The risibly random ramblings of an apanthropic hemegomisian hadeharian polymathetischian technophilic tonopoeic transhumanist logolept.

Trold på Troldhaugen

Wednesday, October 22, 2008 0 comments

Edvard Grieg wrote a number of lyrical pieces for solo piano, sixty or more if memory serves. I cannot speak for all of them, having not yet heard the lot, but many are quite good. Interestingly, we actually have a few recordings, from 1903 or so, of the composer himself playing his own works, including, or at least a part of, the piece which has taken my interest most recently, the relatively well-known "Bryllupsdag på Troldhaugen"—"the wedding day at the troll-house", which was the name of the composer's own home. Unfortunately, that recording is rather noisy due to the distortion of age, and since, as above, it's but a fragment, I suggest instead, for comparison here if you are not familiar with the original piece, a recording from 1929 of a performance by Arthur de Greef, who was not only a pupil of the great Liszt through the 1870s and '80s but was an intimate of Grieg for some three decades and the composer's favorite performer and interpreter of Griegs' piano works. I link to de Greef's performance below to reveal what the original sounds like when played as the composer intended.

But comparison to what, you may be asking. Well, to what the piece has become under my own "corrupting" influence, having had my way with it. I finished this arrangement a couple of days ago and have today finished a recording of the same. It's actually still for piano, but if you listen to the two, perhaps you can hear the difference?

Granted, my recording hasn't the grace of de Greef or the Grieg recording, but perhaps it's still not entirely without some merit or interest of its own.

New Old Music

Tuesday, October 14, 2008 0 comments

Recently, as an exercise, I made a new arrangement of the allegretto grazioso, third movement, of Mozart's piano sonata in B♭ major, K. 333, in which I chose to change the key but more to the point the modality, shifting the piece to a minor mode, and slowing it somewhat to better accommodate the minor. Getting that to the point that I was at least relatively satisfied with it, I chose to arrange the work for string quintet instead of solo piano. For the curious, the result can be heard here.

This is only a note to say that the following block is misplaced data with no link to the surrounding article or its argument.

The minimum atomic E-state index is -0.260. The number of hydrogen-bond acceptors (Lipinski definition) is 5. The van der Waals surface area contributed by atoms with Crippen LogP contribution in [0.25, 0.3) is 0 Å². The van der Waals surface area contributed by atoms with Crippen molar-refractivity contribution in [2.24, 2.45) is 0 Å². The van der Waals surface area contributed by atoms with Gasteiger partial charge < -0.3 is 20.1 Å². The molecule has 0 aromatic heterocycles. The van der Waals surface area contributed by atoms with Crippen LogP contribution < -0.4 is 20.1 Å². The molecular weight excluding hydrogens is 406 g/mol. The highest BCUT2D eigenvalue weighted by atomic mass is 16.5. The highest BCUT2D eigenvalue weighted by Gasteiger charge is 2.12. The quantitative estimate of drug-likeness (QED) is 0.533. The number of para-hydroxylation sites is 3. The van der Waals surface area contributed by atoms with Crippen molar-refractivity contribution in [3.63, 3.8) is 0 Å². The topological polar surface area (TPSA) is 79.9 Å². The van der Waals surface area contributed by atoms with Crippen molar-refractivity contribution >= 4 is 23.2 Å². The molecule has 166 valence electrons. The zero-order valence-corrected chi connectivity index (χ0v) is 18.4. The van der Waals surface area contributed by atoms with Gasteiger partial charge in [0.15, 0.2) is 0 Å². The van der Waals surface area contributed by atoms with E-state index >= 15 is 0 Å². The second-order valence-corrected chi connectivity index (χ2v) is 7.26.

By contrast, here is Horowitz interpretation of the original:

For the purpose of this post, however, those are really neither here nor there but as impetus for what came after. Thinking about the situation, reminded by a reference to the play "Amadeus", I thought it a shame and unfair that old Salieri's works remain so widely unknown today, despite that, at least in my opinion, many of them are quite good. So I found myself thinking I ought to give him a little exposure as well to counterbalance the Mozart piece.

My available scores for his works are rather small, and recordings of any even more so, thus my options were few, but I settled on what I thought would be a workable option: I would do the two small movements, the Kyrie and Sanctus, from his Mass no. 1 in D major. The only score I have of it, however, is only that for SATB choir and organ, so that is the source I worked from (I'm aware there is a volume available that includes an orchestra accompaniment for this work, but I do not have access to it, so it does not inform the works which follow below).

As with the Mozart, I chose to change the modality to minor—B♭ minor in this case. Only minor modifications were needed for it, outside of the change of mode, but I reworked the organ for piano, and arranged the vocal lines for strings.

Once finished, I found I kept returning to the idea of the rest of the mass to the point that I began working on another piece, and then another, and so on until I had finished the whole work. I may yet tweak a phrase here or there, but for the nonce, here is a (possibly preliminary) recording of the new Mass in B♭ minor.


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